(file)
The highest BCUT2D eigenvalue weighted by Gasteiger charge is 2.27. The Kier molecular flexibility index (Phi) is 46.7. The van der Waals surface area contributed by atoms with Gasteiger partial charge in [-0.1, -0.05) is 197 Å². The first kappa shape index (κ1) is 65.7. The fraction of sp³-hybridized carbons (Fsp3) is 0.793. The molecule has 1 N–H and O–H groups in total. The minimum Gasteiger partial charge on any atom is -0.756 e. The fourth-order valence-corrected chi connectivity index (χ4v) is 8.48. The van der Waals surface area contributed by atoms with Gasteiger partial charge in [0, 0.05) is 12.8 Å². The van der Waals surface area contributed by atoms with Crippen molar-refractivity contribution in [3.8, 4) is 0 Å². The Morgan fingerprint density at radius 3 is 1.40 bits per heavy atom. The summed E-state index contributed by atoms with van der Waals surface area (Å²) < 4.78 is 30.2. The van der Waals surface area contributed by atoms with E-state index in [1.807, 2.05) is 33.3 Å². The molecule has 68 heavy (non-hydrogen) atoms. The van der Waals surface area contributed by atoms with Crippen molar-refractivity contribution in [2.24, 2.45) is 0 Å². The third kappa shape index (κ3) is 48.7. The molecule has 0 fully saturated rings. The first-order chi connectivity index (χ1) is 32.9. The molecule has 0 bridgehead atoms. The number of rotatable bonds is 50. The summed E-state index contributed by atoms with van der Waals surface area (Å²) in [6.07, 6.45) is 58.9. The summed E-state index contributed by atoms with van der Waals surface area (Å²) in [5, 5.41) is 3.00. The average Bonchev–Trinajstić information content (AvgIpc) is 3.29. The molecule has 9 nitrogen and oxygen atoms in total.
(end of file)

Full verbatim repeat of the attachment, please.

The highest BCUT2D eigenvalue weighted by Gasteiger charge is 2.27. The Kier molecular flexibility index (Phi) is 46.7. The van der Waals surface area contributed by atoms with Gasteiger partial charge in [-0.1, -0.05) is 197 Å². The first kappa shape index (κ1) is 65.7. The fraction of sp³-hybridized carbons (Fsp3) is 0.793. The molecule has 1 N–H and O–H groups in total. The minimum Gasteiger partial charge on any atom is -0.756 e. The fourth-order valence-corrected chi connectivity index (χ4v) is 8.48. The van der Waals surface area contributed by atoms with Gasteiger partial charge in [0, 0.05) is 12.8 Å². The van der Waals surface area contributed by atoms with Crippen molar-refractivity contribution in [3.8, 4) is 0 Å². The Morgan fingerprint density at radius 3 is 1.40 bits per heavy atom. The summed E-state index contributed by atoms with van der Waals surface area (Å²) < 4.78 is 30.2. The van der Waals surface area contributed by atoms with E-state index in [1.807, 2.05) is 33.3 Å². The molecule has 68 heavy (non-hydrogen) atoms. The van der Waals surface area contributed by atoms with Crippen molar-refractivity contribution in [2.24, 2.45) is 0 Å². The third kappa shape index (κ3) is 48.7. The molecule has 0 fully saturated rings. The first-order chi connectivity index (χ1) is 32.9. The molecule has 0 bridgehead atoms. The number of rotatable bonds is 50. The summed E-state index contributed by atoms with van der Waals surface area (Å²) in [6.07, 6.45) is 58.9. The summed E-state index contributed by atoms with van der Waals surface area (Å²) in [5, 5.41) is 3.00. The average Bonchev–Trinajstić information content (AvgIpc) is 3.29. The molecule has 9 nitrogen and oxygen atoms in total.